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Figure 2. Changes of frequency and power of fast network oscillations by allosteric modulation of GABAA receptors are absent in α2 H101R mice  A, example traces of oscillations in CA3 in control and different concentrations of zolpidem in hippocampal slices of wild-type mice at 30°C. B, Fourier transform corresponding to the traces in A. C, left, hippocampal slice placed on a multi-electrode grid. The white lines show the stratum pyramidale and the granular layer of the dentate gyrus. Middle, frequency of fast network oscillations at control and different concentrations of zolpidem in wild-type mice at different electrodes. Right, power of fast network oscillations at control and different concentrations of zolpidem in wild-type mice at different electrodes. D, (left) comparison of zolpidem effects on frequency between different transgenic mice in CA3 in young animals (n= 26, n= 17, n= 24 and n= 18 for wild-type, α1 H101R, α2 H101R and α1 H101R/α2 H101R respectively), (right) zolpidem effects on frequency in adult animals (n= 7 and n= 8 for wild-type and α2 H101R respectively). Data are normalized to control. E, comparison of zolpidem effects on frequency between different transgenic mice in CA3 in young (left) and adult animals (right). Data are normalized to control. F, effects of zolpidem on the frequency of fast network oscillations in different transgenic mice. G, effects of zolpidem on the power of fast network oscillations in different transgenic mice. ANOVA test showed differences between genotypes in both frequency and power (P < 0.05). Data show SEM. WT, wild-type.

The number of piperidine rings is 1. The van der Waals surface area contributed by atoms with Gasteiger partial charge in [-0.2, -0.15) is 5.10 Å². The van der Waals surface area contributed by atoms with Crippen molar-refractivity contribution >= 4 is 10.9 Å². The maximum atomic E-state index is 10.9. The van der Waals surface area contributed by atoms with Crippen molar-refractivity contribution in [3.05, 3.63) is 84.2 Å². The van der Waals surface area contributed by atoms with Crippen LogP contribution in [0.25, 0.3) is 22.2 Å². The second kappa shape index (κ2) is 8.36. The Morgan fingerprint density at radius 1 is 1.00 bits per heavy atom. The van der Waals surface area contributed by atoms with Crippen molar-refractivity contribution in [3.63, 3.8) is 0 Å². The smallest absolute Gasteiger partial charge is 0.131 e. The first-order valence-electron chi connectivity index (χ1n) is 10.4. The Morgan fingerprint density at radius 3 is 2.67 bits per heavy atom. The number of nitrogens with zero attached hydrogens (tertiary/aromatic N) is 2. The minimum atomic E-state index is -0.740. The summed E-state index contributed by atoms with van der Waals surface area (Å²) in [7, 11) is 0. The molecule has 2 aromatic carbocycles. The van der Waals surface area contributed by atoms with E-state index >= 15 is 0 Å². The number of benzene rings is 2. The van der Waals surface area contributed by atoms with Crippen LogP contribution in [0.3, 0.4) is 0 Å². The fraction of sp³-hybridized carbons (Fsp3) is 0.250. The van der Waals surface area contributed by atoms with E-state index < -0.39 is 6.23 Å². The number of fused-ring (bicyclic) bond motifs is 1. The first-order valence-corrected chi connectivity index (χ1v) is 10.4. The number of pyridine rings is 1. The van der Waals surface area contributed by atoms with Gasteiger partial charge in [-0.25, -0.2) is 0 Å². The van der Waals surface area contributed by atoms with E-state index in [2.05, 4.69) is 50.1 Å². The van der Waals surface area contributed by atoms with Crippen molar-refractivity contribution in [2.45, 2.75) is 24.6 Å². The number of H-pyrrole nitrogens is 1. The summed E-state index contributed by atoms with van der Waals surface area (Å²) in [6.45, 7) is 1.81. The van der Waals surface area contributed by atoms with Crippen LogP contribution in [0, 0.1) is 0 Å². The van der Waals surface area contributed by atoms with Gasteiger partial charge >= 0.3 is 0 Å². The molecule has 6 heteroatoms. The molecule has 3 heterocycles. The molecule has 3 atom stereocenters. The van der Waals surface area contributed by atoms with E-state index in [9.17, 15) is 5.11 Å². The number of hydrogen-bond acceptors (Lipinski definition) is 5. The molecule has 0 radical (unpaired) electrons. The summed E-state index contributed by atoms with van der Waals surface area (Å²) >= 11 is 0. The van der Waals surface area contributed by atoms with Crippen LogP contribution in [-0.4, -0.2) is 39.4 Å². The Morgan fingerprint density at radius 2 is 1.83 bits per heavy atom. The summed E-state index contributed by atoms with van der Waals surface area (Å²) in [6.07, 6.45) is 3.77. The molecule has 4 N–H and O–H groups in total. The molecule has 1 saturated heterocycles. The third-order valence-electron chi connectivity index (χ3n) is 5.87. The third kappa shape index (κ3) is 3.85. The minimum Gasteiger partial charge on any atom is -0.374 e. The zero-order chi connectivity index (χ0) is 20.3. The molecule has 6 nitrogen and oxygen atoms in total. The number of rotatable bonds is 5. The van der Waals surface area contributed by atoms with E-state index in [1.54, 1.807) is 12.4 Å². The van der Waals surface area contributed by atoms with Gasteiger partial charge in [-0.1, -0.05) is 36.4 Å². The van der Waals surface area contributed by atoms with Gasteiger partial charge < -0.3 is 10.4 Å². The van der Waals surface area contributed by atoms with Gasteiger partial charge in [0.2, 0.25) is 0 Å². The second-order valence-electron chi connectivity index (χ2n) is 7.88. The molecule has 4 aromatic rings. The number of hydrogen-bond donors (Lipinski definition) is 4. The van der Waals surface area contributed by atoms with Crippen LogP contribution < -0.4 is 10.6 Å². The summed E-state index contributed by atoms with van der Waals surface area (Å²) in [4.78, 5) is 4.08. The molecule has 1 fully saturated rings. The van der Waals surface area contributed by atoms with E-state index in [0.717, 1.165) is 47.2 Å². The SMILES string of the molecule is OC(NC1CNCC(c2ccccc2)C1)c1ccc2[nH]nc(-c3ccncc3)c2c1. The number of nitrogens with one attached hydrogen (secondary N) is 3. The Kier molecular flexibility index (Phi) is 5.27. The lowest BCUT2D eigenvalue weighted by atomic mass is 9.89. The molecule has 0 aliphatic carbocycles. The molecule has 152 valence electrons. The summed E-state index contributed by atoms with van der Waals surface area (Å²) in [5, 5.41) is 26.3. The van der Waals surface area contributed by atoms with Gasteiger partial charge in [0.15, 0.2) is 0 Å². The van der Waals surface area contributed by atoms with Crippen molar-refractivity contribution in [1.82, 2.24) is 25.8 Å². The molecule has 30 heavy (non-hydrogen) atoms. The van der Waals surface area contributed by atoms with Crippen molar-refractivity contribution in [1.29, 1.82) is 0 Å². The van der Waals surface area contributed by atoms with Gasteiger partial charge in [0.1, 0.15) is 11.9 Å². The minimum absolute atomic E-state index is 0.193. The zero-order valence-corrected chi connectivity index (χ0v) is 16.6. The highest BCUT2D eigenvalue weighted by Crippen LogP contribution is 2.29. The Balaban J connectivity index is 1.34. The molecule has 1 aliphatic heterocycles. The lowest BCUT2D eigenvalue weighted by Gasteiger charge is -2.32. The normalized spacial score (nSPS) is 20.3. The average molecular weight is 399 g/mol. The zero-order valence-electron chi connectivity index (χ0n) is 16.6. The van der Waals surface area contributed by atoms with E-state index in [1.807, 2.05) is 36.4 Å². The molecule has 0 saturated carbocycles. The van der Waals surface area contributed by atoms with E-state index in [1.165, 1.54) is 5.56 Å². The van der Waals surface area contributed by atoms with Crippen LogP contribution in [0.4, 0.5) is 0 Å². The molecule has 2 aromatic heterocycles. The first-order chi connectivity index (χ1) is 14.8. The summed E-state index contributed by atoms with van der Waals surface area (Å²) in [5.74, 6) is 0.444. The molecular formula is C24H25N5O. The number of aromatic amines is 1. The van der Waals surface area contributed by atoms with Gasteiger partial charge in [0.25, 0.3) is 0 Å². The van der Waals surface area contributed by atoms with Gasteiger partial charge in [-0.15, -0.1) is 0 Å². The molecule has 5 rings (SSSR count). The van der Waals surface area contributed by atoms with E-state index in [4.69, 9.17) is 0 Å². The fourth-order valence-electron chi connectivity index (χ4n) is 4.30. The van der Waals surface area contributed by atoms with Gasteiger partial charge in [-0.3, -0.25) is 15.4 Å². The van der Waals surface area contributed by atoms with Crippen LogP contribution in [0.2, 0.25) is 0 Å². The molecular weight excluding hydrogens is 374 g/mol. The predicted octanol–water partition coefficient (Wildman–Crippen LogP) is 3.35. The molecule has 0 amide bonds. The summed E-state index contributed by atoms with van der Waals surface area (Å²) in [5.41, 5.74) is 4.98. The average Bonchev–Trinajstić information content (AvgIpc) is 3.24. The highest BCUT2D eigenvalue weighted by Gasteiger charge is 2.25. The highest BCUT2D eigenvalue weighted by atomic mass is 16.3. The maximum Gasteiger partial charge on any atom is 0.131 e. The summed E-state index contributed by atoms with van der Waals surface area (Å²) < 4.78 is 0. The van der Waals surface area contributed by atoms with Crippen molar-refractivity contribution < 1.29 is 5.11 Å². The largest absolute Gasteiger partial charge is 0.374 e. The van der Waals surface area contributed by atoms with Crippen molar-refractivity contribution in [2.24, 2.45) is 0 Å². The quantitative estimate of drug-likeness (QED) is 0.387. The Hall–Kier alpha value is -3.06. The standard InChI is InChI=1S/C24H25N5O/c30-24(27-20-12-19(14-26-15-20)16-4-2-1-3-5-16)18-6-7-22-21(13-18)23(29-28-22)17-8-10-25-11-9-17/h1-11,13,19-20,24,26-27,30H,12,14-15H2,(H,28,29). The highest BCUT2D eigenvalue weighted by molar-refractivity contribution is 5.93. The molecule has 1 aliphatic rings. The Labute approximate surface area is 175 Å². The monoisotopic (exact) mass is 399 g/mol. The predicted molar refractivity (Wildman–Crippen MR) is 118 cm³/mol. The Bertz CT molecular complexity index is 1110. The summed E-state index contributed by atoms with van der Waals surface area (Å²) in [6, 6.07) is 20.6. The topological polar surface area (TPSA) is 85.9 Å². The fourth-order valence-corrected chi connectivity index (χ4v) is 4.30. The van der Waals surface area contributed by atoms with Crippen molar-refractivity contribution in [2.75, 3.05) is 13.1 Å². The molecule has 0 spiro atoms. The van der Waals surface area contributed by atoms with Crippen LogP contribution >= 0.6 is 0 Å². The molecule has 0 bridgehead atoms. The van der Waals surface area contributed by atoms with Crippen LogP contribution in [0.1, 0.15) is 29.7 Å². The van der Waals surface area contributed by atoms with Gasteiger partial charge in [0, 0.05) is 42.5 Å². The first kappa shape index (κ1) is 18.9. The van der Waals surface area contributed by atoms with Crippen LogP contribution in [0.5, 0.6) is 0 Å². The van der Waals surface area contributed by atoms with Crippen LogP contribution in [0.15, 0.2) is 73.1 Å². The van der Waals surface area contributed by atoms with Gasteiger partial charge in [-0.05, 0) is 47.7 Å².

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Figure 5. Zolpidem effects on decay time kinetics in CA1 pyramidal cells  A, experimental setup. B, left, example traces of IPSCs from a CA1 pyramidal cell in control and increasing concentration of zolpidem from a WT mouse. Right, corresponding LFP. C, same as in B, but now in a pyramidal cell from a α2H101R mouse. D, comparison of zolpidem effects on frequency between different transgenic mice in CA1 (n= 25, n= 15, n= 21 and n= 18 for WT, α1H101R, α2H101R and α1H101R/α2H101R, respectively). Data are normalized to control. E, comparison of zolpidem effects on frequency between different transgenic mice in CA1. Data are normalized to control. ANOVA test showed differences between genotypes in both frequency and power (P < 0.05). F, histogram of IPSC decay time kinetics fitted with a lognormal function (line) in a WT mouse. G, histogram of IPSC decay time kinetics fitted with a lognormal function (line) in a WT mouse. H, effects of increasing concentrations of zolpidem on IPSC decay time kinetics in different transgenic mice ANOVA test showed differences between genotypes (P < 0.05, n= 12, n= 11, n= 11 and n= 5 for WT, α1H101R, α2H101R and α1H101R/α2H101R, respectively). Data are normalized to control. I, changes in decay time kinetics by zolpidem. Data show SEM. CCH, carbachol; IPSC, inhibitory postsynaptic current; LFP, local field potential; WT, wild-type.